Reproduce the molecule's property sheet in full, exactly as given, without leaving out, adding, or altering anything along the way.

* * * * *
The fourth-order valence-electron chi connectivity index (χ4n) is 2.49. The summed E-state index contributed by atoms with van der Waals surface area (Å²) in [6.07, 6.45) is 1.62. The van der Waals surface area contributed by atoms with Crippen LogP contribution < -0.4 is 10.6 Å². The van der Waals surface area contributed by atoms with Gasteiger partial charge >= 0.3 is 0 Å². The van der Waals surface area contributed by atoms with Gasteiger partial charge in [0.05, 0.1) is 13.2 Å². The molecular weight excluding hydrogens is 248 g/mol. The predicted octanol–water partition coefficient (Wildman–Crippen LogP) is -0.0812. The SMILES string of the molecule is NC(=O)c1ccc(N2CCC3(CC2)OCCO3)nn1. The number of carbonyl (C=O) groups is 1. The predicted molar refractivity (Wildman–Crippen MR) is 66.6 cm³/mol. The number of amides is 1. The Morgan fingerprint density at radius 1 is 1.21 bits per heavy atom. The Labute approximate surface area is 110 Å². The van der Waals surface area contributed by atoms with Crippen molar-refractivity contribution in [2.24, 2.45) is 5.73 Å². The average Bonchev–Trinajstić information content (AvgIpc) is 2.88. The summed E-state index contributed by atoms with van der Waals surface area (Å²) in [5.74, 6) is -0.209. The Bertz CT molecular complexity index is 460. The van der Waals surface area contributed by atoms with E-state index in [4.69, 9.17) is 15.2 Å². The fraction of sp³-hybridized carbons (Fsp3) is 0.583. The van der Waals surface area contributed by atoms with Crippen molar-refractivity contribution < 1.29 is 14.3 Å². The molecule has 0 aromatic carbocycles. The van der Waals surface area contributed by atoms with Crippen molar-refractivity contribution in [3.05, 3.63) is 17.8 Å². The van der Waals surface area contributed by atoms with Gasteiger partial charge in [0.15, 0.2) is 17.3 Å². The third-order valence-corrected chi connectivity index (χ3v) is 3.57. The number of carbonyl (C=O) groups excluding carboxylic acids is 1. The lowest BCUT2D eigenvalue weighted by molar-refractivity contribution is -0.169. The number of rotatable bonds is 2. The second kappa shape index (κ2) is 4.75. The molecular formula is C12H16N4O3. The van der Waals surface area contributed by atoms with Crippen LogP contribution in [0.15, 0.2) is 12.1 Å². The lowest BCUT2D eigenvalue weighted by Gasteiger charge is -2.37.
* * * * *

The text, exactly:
The fourth-order valence-electron chi connectivity index (χ4n) is 2.49. The summed E-state index contributed by atoms with van der Waals surface area (Å²) in [6.07, 6.45) is 1.62. The van der Waals surface area contributed by atoms with Crippen LogP contribution < -0.4 is 10.6 Å². The van der Waals surface area contributed by atoms with Gasteiger partial charge >= 0.3 is 0 Å². The van der Waals surface area contributed by atoms with Gasteiger partial charge in [0.05, 0.1) is 13.2 Å². The molecular weight excluding hydrogens is 248 g/mol. The predicted octanol–water partition coefficient (Wildman–Crippen LogP) is -0.0812. The SMILES string of the molecule is NC(=O)c1ccc(N2CCC3(CC2)OCCO3)nn1. The number of carbonyl (C=O) groups is 1. The predicted molar refractivity (Wildman–Crippen MR) is 66.6 cm³/mol. The number of amides is 1. The Morgan fingerprint density at radius 1 is 1.21 bits per heavy atom. The Labute approximate surface area is 110 Å². The van der Waals surface area contributed by atoms with Crippen molar-refractivity contribution in [2.24, 2.45) is 5.73 Å². The average Bonchev–Trinajstić information content (AvgIpc) is 2.88. The summed E-state index contributed by atoms with van der Waals surface area (Å²) in [5.74, 6) is -0.209. The Bertz CT molecular complexity index is 460. The van der Waals surface area contributed by atoms with E-state index in [4.69, 9.17) is 15.2 Å². The fraction of sp³-hybridized carbons (Fsp3) is 0.583. The van der Waals surface area contributed by atoms with Crippen molar-refractivity contribution < 1.29 is 14.3 Å². The molecule has 0 aromatic carbocycles. The van der Waals surface area contributed by atoms with Crippen molar-refractivity contribution in [3.05, 3.63) is 17.8 Å². The van der Waals surface area contributed by atoms with Gasteiger partial charge in [0.15, 0.2) is 17.3 Å². The third-order valence-corrected chi connectivity index (χ3v) is 3.57. The number of carbonyl (C=O) groups excluding carboxylic acids is 1. The lowest BCUT2D eigenvalue weighted by molar-refractivity contribution is -0.169. The number of rotatable bonds is 2. The second kappa shape index (κ2) is 4.75. The molecular formula is C12H16N4O3. The van der Waals surface area contributed by atoms with Crippen LogP contribution in [0.15, 0.2) is 12.1 Å². The lowest BCUT2D eigenvalue weighted by Gasteiger charge is -2.37.